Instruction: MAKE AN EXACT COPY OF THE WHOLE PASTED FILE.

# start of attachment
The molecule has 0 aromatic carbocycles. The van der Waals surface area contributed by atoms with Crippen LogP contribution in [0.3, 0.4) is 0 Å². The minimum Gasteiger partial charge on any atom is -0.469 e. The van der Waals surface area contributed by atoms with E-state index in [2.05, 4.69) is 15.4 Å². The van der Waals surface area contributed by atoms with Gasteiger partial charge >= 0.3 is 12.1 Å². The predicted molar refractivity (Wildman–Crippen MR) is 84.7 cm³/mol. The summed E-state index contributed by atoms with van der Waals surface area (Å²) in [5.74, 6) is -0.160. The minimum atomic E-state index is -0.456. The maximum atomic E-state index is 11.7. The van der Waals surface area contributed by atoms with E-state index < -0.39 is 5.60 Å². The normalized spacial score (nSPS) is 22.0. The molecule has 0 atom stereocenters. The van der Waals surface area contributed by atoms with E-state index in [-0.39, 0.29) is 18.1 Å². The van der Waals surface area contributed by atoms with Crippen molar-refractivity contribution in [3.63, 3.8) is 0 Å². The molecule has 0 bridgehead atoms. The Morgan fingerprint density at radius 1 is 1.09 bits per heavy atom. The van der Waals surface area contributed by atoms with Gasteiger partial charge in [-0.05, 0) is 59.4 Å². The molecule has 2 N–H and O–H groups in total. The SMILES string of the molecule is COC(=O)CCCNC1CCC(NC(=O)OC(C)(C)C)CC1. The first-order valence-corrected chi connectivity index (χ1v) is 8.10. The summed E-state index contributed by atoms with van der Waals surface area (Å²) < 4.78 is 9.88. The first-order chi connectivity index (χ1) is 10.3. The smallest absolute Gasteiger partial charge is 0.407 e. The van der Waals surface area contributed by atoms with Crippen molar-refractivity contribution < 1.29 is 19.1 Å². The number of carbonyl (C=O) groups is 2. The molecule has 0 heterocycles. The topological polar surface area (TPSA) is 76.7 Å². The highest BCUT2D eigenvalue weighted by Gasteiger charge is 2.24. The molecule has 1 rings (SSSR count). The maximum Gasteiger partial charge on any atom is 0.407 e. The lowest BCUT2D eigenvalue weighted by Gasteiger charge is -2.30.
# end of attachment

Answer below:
The molecule has 0 aromatic carbocycles. The van der Waals surface area contributed by atoms with Crippen LogP contribution in [0.3, 0.4) is 0 Å². The minimum Gasteiger partial charge on any atom is -0.469 e. The van der Waals surface area contributed by atoms with E-state index in [2.05, 4.69) is 15.4 Å². The van der Waals surface area contributed by atoms with Gasteiger partial charge >= 0.3 is 12.1 Å². The predicted molar refractivity (Wildman–Crippen MR) is 84.7 cm³/mol. The summed E-state index contributed by atoms with van der Waals surface area (Å²) in [5.74, 6) is -0.160. The minimum atomic E-state index is -0.456. The maximum atomic E-state index is 11.7. The van der Waals surface area contributed by atoms with E-state index < -0.39 is 5.60 Å². The normalized spacial score (nSPS) is 22.0. The molecule has 0 atom stereocenters. The van der Waals surface area contributed by atoms with E-state index in [-0.39, 0.29) is 18.1 Å². The van der Waals surface area contributed by atoms with Crippen molar-refractivity contribution in [3.63, 3.8) is 0 Å². The molecule has 0 bridgehead atoms. The Morgan fingerprint density at radius 1 is 1.09 bits per heavy atom. The van der Waals surface area contributed by atoms with Gasteiger partial charge in [-0.05, 0) is 59.4 Å². The molecule has 2 N–H and O–H groups in total. The SMILES string of the molecule is COC(=O)CCCNC1CCC(NC(=O)OC(C)(C)C)CC1. The first-order valence-corrected chi connectivity index (χ1v) is 8.10. The summed E-state index contributed by atoms with van der Waals surface area (Å²) < 4.78 is 9.88. The first-order chi connectivity index (χ1) is 10.3. The smallest absolute Gasteiger partial charge is 0.407 e. The van der Waals surface area contributed by atoms with Crippen molar-refractivity contribution < 1.29 is 19.1 Å². The number of carbonyl (C=O) groups is 2. The molecule has 0 heterocycles. The topological polar surface area (TPSA) is 76.7 Å². The highest BCUT2D eigenvalue weighted by Gasteiger charge is 2.24. The molecule has 1 rings (SSSR count). The maximum Gasteiger partial charge on any atom is 0.407 e. The lowest BCUT2D eigenvalue weighted by Gasteiger charge is -2.30.